It Could Have Been Prevented: Andrea’s Story

It Could Have Been Prevented: Andrea’s Story

On November 7th, 2020, I received a phone call from my stepson Conner; I could tell by the fear in his voice that something was terribly wrong. I remember his exact words, “Dad is conscious, but you need to meet us at the hospital now! Dad is in an ambulance they’re taking him to the hospital, he was in a bad accident!”  

My husband, Chris, had been visiting a close friend of ours who was working on building his new home, when suddenly, a machine malfunctioned and caused the lift to freefall from 60ft, quickly slamming down to a level of 40ft. My husband’s face and foot took all the impact.  

Chris was immediately transferred to a hospital with more expertise in orthopedics and maxillofacial surgeries.  By the end of a long stay he was released with his face full of titanium plates and a foot held together entirely by pins. He was told that he would not be able to move his foot for a month, the doctor felt that if he was to inadvertently cause any damage that they would not be able to repair it a second time…Looking back I wish they had just amputated his foot, but I also know my husband would never want to live the rest of his life that way. 

A week after leaving the hospital we had to go back to refit his hard cast as the swelling decreased. The following day Chris began complaining about a sharp pain in his calf. I panicked and tried to see if I could feel a warm spot by inserting my hand into his cast. After a futile attempt I ran to our neighbor’s house to get him aspirin and forced him to take one.  I reached out to his doctors to let them know the situation and asked why he was not on blood thinners as I was highly concerned about Chris’ risk for developing a blood clot. I was unable to get in touch with the physician that performed his orthopedic surgery, however, I was told by his partner at the practice that if the pain did not subside to bring him to the ER immediately.  

After the aspirin and the phone call to his doctor, Chris’ pain had subsided. I continued to try and get him to take aspirin daily, but my husband, who was very strong-willed, refused.   

On December 7th we took the drive to get his cast removed and it was replaced with a boot. He was so excited to be one step closer to walking again! I thanked God everyday he was still alive and felt blessed that I was still able to hold him in my arms. That evening was great, friends came by to check on him and he even ate some solid food for the first, and sadly last time.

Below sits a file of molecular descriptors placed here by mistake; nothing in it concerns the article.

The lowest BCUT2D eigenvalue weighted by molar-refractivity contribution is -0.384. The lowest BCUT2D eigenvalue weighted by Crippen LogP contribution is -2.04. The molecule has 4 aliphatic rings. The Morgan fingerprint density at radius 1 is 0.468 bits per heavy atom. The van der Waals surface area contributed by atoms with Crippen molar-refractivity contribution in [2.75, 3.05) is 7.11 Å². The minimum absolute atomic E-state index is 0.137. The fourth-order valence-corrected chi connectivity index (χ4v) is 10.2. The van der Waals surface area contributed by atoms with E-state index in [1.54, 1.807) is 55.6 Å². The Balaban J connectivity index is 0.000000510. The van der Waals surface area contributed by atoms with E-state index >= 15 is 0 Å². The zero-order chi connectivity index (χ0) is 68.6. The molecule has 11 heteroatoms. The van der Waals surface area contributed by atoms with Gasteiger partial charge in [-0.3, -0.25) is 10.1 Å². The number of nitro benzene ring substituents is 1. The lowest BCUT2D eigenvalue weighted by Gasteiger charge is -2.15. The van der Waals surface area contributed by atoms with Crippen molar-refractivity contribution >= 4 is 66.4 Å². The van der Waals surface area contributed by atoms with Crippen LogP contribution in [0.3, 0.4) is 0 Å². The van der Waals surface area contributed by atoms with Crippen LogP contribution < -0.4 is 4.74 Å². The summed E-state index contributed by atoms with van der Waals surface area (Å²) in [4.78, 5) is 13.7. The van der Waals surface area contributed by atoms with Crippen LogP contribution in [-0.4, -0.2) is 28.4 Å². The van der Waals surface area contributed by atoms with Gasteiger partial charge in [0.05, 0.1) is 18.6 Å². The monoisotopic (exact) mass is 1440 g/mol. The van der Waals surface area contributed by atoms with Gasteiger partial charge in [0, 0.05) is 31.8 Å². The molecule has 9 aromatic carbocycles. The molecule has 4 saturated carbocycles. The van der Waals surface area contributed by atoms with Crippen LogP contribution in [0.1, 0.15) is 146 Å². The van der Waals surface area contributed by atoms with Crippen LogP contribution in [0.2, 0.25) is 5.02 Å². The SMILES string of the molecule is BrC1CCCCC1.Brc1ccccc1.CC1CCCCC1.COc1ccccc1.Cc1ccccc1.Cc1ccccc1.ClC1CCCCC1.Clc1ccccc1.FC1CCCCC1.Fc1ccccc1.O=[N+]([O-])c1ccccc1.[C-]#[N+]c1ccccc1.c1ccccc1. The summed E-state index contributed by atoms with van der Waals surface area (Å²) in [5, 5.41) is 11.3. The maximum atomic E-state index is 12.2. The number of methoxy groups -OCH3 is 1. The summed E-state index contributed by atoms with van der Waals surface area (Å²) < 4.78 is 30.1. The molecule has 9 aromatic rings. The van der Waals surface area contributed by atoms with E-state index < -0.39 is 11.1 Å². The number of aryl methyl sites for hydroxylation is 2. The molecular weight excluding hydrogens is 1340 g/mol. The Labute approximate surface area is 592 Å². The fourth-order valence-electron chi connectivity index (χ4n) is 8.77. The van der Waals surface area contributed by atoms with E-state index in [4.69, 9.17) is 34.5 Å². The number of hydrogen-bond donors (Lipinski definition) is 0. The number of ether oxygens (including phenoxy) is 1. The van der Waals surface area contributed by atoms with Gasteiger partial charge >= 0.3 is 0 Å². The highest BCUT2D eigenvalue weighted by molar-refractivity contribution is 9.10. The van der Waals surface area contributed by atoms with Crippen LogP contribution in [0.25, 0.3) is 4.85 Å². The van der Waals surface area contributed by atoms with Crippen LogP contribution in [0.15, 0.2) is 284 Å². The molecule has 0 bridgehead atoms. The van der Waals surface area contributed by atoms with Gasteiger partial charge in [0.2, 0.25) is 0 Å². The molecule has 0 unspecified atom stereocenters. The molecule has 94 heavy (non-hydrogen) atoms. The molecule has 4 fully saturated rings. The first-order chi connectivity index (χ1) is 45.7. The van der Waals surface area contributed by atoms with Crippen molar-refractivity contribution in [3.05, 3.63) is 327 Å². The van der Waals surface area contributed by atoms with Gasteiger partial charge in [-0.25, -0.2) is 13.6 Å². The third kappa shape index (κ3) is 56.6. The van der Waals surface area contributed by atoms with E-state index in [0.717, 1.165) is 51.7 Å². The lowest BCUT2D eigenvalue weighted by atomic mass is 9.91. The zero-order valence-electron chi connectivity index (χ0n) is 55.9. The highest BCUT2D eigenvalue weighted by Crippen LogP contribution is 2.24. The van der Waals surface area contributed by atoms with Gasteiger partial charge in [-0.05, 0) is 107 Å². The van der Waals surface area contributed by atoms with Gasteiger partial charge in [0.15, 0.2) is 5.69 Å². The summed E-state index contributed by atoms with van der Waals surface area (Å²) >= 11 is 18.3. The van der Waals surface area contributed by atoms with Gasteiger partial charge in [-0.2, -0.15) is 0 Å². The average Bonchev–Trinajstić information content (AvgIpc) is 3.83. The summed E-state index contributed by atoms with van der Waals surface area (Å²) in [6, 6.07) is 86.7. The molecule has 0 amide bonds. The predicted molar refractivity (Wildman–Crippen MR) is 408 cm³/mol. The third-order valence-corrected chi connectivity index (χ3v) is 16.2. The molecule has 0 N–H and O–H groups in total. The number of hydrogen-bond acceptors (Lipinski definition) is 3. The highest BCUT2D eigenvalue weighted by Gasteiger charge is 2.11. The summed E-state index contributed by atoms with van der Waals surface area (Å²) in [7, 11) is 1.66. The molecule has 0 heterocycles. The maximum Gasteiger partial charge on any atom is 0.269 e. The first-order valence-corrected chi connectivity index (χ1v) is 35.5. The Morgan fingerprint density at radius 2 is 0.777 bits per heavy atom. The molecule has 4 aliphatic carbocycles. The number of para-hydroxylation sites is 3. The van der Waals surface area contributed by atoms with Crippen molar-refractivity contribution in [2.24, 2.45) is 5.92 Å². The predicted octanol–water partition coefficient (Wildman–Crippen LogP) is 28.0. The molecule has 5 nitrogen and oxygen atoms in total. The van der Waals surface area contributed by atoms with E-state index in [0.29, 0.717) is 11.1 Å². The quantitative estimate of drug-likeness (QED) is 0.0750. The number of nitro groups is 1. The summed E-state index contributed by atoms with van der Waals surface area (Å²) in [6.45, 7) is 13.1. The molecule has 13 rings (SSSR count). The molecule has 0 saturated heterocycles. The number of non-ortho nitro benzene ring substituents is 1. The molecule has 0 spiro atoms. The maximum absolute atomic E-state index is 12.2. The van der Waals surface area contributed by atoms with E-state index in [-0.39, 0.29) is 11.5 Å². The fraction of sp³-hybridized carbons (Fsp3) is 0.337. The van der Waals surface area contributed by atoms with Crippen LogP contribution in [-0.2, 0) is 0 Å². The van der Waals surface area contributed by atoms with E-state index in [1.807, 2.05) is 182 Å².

Early in the morning on December 8th I heard Chris yell “help!” from the first floor where he had still been sleeping due to his surgery. When I got to him, he had his head in his hands and said his last words to me which were “911”.  As I grabbed the phone to call, he collapsed face first from the couch. Terrified, I screamed for my stepson Conner. We began to perform CPR until emergency services arrived. His brother, a state trooper, was one of the first people on the scene.  We followed behind the ambulance in the cruiser with Conner and I both crying unable to process the reality of what was happening. 

The hospital tried their best but ultimately Chris passed away from a deep vein thrombosis due to his injuries. I had to make the long walk down the hall to tell my son his father didn’t make it.  

I spent every day from 2:00 PM on November 7th, 2020, till the day he passed by my husband’s side. I’m grateful for that extra time, however it wasn’t the forever we promised each other.  

Our lives shattered due to a preventable situation. Chris was our everything and he was taken from us far too early. I don’t know if I’ll ever be able to rid myself of the guilt for not pursuing the blood thinner issue farther. My only hope is that by reading this story the next family may be able to win the battle we lost. I’m so grateful for the opportunity to share my story with you. It is my hope that this will spread awareness and help prevent the loss of a loved one by understanding the signs and risks brought on by blood clots and the importance of blood thinners. 

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